5. The United States Postal Service is subject to Title 18 United States Code 1716, which prohibits the mailing of "all matter that is outwardly or of its own force dangerous to life, health, or property." The prohibited items include: explosives gasses; flammable and combustible liquids; flammable solids; oxidizing substances; organic peroxides; toxic or infectious substances; radioactive materials; and corrosives. The Postal Service also prohibits "miscellaneous hazardous materials" to cover hazardous items that do not fit into these eight categories. Under federal law, mailing these items is a crime punishable by fine or imprisonment.

Other restrictions may vary depending on which country you're sending the package to.



Press and Information Division


17 May 2001

Judgment of the Court of Justice in Case C-340/99

TNT Traco SpA v Poste Italiane SpA


In the case of a service of general economic interest, postal dues must enable compensation to be paid for any losses that may result from operating the universal postal service

In Italy, the collection, carriage and delivery of mail are, in principle, services provided exclusively by the State. Any contravention is punishable by a fine (20 times the postage rate, subject to a minimum of 800 lire). Since 1998 the State has provided the service through a joint stock company - Poste Italiane SpA - in which the Ministry for the Treasury is the sole shareholder.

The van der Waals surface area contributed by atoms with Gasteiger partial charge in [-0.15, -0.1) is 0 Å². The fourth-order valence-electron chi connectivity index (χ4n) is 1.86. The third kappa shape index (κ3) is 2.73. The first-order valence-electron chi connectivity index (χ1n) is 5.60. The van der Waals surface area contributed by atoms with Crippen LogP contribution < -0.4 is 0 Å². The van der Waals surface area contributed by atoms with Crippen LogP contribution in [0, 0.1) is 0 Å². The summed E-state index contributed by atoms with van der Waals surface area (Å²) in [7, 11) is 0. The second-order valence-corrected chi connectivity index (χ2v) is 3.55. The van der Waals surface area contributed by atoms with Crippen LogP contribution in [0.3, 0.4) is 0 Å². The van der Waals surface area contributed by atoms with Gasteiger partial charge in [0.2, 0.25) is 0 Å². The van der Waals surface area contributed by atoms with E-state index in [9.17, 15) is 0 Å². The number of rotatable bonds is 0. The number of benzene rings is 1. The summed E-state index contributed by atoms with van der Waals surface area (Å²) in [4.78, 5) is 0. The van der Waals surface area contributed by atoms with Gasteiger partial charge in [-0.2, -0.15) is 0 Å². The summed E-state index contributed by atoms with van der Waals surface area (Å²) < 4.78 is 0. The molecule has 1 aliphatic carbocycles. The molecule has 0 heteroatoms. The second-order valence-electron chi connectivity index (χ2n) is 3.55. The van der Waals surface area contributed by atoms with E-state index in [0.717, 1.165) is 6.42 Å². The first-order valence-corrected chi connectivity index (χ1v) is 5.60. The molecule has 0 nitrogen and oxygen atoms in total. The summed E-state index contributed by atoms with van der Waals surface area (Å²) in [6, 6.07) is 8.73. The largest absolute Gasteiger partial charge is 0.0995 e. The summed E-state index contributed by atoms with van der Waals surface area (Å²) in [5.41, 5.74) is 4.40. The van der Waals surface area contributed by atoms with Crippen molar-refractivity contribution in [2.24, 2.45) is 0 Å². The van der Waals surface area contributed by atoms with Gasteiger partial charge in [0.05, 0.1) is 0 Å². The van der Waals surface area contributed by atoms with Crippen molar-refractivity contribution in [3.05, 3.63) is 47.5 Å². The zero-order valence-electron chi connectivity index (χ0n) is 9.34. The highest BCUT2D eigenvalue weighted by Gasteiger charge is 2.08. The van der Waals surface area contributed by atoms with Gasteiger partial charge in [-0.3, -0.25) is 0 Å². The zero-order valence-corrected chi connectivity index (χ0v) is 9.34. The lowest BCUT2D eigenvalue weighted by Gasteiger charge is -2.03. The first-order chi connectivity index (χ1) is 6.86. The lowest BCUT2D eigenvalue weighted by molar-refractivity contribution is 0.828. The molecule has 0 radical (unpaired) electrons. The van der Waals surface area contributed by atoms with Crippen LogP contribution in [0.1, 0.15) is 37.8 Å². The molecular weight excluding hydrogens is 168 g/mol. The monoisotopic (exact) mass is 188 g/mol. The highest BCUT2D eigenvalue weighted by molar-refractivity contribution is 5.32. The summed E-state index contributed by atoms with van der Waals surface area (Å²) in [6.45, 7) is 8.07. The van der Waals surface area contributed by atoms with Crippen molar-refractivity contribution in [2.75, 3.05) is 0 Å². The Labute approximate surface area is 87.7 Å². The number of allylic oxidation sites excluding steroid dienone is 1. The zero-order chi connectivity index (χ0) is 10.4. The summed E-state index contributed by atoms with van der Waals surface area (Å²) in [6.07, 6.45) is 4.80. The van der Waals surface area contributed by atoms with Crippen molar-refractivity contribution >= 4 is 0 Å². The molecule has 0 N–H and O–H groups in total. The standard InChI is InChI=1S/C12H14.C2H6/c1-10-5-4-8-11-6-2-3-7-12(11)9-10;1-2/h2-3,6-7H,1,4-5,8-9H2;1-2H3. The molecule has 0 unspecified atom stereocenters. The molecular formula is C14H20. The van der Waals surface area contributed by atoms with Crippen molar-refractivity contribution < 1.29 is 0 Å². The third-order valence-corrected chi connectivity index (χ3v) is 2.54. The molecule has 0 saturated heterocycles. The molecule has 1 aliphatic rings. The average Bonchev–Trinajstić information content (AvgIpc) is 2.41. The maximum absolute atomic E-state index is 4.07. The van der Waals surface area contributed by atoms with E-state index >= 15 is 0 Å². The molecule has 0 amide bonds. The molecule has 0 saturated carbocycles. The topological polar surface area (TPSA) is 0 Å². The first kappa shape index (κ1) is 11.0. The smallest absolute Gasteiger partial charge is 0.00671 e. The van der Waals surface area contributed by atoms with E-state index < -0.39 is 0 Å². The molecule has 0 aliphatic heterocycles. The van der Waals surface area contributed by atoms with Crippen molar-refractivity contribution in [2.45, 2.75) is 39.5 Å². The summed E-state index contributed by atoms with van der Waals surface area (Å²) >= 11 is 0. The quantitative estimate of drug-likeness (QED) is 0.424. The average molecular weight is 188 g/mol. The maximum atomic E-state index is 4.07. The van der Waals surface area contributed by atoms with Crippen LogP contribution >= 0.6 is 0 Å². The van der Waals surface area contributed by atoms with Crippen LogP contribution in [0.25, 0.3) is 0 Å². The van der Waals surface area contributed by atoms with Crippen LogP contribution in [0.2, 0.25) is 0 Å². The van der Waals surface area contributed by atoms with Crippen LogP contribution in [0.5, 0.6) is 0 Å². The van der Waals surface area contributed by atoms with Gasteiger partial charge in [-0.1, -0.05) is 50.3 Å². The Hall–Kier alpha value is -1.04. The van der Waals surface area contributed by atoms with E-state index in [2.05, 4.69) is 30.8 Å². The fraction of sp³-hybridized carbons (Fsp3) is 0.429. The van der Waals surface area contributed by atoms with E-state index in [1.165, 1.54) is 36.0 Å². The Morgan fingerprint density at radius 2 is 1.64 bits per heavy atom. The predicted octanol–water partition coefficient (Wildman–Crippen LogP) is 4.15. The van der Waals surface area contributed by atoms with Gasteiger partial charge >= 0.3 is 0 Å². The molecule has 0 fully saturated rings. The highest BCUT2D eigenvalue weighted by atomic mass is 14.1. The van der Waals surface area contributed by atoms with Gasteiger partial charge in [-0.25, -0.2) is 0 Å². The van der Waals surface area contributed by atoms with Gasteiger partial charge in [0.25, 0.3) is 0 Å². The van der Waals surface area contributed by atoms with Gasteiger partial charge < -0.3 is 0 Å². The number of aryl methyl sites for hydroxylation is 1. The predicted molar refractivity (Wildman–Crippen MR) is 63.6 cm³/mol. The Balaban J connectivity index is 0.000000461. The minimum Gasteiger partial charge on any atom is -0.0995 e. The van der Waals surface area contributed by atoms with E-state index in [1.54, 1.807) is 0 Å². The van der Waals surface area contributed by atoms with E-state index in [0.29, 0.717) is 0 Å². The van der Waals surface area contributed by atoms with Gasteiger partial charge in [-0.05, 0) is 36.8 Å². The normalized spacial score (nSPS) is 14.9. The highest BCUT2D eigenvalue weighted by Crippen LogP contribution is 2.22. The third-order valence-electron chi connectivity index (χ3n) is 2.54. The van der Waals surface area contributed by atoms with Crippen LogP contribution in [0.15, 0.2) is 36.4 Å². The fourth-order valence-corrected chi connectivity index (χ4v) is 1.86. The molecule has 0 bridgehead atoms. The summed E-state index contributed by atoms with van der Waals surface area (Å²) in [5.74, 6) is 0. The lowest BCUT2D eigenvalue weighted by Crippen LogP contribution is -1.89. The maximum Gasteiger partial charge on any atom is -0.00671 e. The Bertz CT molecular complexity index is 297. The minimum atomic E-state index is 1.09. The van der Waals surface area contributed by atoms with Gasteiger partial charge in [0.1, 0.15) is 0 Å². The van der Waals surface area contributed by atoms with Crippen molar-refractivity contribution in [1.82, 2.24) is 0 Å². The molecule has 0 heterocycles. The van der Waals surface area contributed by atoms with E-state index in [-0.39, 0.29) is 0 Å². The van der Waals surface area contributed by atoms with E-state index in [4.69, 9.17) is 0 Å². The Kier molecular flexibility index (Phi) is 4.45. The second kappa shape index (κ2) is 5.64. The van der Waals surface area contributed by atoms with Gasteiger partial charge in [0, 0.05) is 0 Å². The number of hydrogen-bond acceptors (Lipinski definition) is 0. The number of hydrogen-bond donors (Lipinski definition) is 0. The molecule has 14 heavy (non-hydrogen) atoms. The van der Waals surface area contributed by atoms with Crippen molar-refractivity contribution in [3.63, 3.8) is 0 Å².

Under Italian legislation an undertaking providing an express mail service not forming part of the universal service must pay postal dues to the operator responsible for the universal service (in this case, Poste Italiane), amounting to the postage rate normally payable.

In February 1997, three employees of Poste Italiane inspected TNT Traco SpA's subsidiary in Genoa. Having ascertained that express mail had been collected, carried and delivered in breach of the regime conferring exclusivity, they imposed a fine on TNT Traco of more than 46 million lire.

TNT Traco brought an action before the District Court in Genoa, relying on the principles of free competition laid down in the Treaty on European Union.

The Italian court first ordered Poste Italiane to repay TNT Traco the 46 million lire. It considered that the supervisory, regulatory and disciplinary powers previously held by Poste Italiane had been transferred to the Ministry of Posts and Telecommunications by a 1994 Law.

It then referred questions to the Court of Justice concerning the compatibility of the Italian legislation with the Community competition rules.

The Court observes that Poste Italiane is, for the purposes of the Treaty, a public undertaking which has been granted special or exclusive rights, since it is not required to pay, as must any other operator, postal dues amounting to the postage rate normally payable. As such, it has a dominant position in Italy .